In Shakespeare's, King Lear, the Fool plays three major roles. One of these roles is of an "inner-conscience" of Lear. The Fool provides basic wisdom and reasoning for the King at much needed times. The Fool also works as amusement for Lear in times of sadness and is also one of the only people besides the Duke of Kent and Cordelia who are willing to stand up to the King.
The Fool works as the "inner conscience" of Lear throughout the play. The Fool shows Lear the side of reasoning and tries to persuade Lear that it was wrong to banish Cordelia. The Fool only first appears in Act 1, scene four, after Cordelia has moved away with the King of France. The Fool knows that Lear has done wrong by giving all his land away to his to evil daughters, Goneril and Regan, and tells him so in act one, scene four, when he says, "All thy other titles thou hast given away; that thou wast born with." The Fool also warns Lear about Goneril and Regan stating that Lear is now a lap dog to Goneril and Regan, "Truth's a dog must to kennel; he must be whipped out when the Lady Brach may stand by the fire and stink." The Fool disappears in act three, when Lear goes mad. This shows that the Fool is Lear's view of reasoning because when a person goes insane they cannot think straight or reason and therefore after act three there is no need for Lear to have a Fool as he is mad.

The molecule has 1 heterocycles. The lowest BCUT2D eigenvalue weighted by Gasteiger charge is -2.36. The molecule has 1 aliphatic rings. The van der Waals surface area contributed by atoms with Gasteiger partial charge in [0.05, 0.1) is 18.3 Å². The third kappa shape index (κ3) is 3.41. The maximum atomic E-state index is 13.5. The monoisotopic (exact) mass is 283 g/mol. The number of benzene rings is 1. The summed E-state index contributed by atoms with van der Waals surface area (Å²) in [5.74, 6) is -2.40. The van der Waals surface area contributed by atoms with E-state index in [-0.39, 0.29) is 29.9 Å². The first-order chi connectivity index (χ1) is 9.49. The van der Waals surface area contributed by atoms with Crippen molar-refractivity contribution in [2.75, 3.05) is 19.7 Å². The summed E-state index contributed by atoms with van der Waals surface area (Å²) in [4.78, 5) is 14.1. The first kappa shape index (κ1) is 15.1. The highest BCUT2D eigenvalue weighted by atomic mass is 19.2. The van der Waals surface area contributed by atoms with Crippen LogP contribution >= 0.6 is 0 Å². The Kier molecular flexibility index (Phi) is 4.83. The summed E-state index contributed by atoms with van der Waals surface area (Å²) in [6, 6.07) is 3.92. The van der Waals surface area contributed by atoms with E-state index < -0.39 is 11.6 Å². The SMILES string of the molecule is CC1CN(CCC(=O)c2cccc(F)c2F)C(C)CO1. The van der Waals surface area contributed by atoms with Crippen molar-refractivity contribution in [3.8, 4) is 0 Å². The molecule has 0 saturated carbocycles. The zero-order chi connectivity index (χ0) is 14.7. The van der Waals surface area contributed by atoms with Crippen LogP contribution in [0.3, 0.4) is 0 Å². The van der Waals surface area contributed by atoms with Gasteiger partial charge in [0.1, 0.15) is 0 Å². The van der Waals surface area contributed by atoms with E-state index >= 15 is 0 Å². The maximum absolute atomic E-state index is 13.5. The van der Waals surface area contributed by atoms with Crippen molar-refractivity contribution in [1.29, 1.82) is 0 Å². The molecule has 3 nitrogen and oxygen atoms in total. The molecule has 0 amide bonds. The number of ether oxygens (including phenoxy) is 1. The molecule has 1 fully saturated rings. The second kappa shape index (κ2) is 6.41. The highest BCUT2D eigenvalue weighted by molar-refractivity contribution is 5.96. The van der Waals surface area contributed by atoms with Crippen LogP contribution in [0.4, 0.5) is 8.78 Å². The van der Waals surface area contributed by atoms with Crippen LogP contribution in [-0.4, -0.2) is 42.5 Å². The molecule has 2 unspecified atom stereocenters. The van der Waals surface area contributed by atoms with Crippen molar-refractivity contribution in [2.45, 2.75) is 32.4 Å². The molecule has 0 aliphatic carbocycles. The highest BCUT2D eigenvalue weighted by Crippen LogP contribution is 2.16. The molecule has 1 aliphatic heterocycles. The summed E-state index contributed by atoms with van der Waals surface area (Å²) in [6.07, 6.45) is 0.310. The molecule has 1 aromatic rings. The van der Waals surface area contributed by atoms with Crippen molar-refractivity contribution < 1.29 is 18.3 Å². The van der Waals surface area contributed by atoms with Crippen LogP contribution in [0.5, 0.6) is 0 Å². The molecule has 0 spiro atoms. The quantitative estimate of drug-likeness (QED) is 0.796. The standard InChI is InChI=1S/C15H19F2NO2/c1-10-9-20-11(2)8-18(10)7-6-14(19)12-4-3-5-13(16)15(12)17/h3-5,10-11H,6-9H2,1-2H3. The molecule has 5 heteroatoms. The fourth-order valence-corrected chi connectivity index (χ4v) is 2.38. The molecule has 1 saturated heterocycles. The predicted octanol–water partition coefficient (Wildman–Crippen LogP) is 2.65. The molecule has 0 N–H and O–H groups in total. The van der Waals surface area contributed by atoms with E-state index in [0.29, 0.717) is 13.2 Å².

The Fool also tries to help Lear to feel a bit better about what is going on by putting a humorous spin on the words he is saying. The Fool uses poetry and song to get his view across to Lear. In act one, this is visible in numerous ways. For example, in scene four the Fool sings:
Then they for sudden joy did weep,
And I for sorrow sung,
That such a King should play bo-peep
And go the fools among.
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